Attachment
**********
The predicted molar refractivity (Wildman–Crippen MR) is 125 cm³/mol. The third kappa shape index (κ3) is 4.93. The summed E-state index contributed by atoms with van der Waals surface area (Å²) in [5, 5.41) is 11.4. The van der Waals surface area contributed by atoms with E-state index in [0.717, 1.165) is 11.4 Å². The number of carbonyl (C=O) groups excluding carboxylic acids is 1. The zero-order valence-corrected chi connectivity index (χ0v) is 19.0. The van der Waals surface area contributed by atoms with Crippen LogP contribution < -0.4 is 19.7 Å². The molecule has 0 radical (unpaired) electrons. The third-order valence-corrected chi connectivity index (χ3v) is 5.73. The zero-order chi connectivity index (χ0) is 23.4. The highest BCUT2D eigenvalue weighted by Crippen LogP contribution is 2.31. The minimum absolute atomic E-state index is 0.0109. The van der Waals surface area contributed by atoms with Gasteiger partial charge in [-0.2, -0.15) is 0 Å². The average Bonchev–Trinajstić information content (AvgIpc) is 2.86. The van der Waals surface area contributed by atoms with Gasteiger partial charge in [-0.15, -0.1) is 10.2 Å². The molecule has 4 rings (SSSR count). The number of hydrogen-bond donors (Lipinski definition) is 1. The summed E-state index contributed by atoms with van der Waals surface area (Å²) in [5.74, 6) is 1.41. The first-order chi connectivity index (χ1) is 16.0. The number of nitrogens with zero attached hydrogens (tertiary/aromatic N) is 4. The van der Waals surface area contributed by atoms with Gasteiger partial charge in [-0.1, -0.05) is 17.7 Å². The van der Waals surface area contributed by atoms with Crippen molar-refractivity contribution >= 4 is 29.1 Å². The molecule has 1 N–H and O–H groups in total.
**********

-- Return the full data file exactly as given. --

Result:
The predicted molar refractivity (Wildman–Crippen MR) is 125 cm³/mol. The third kappa shape index (κ3) is 4.93. The summed E-state index contributed by atoms with van der Waals surface area (Å²) in [5, 5.41) is 11.4. The van der Waals surface area contributed by atoms with E-state index in [0.717, 1.165) is 11.4 Å². The number of carbonyl (C=O) groups excluding carboxylic acids is 1. The zero-order valence-corrected chi connectivity index (χ0v) is 19.0. The van der Waals surface area contributed by atoms with Crippen LogP contribution < -0.4 is 19.7 Å². The molecule has 0 radical (unpaired) electrons. The third-order valence-corrected chi connectivity index (χ3v) is 5.73. The zero-order chi connectivity index (χ0) is 23.4. The highest BCUT2D eigenvalue weighted by Crippen LogP contribution is 2.31. The minimum absolute atomic E-state index is 0.0109. The van der Waals surface area contributed by atoms with Gasteiger partial charge in [-0.2, -0.15) is 0 Å². The average Bonchev–Trinajstić information content (AvgIpc) is 2.86. The van der Waals surface area contributed by atoms with Gasteiger partial charge in [-0.15, -0.1) is 10.2 Å². The molecule has 4 rings (SSSR count). The number of hydrogen-bond donors (Lipinski definition) is 1. The summed E-state index contributed by atoms with van der Waals surface area (Å²) in [5.74, 6) is 1.41. The first-order chi connectivity index (χ1) is 16.0. The number of nitrogens with zero attached hydrogens (tertiary/aromatic N) is 4. The van der Waals surface area contributed by atoms with Gasteiger partial charge in [-0.1, -0.05) is 17.7 Å². The van der Waals surface area contributed by atoms with Crippen molar-refractivity contribution >= 4 is 29.1 Å². The molecule has 1 N–H and O–H groups in total.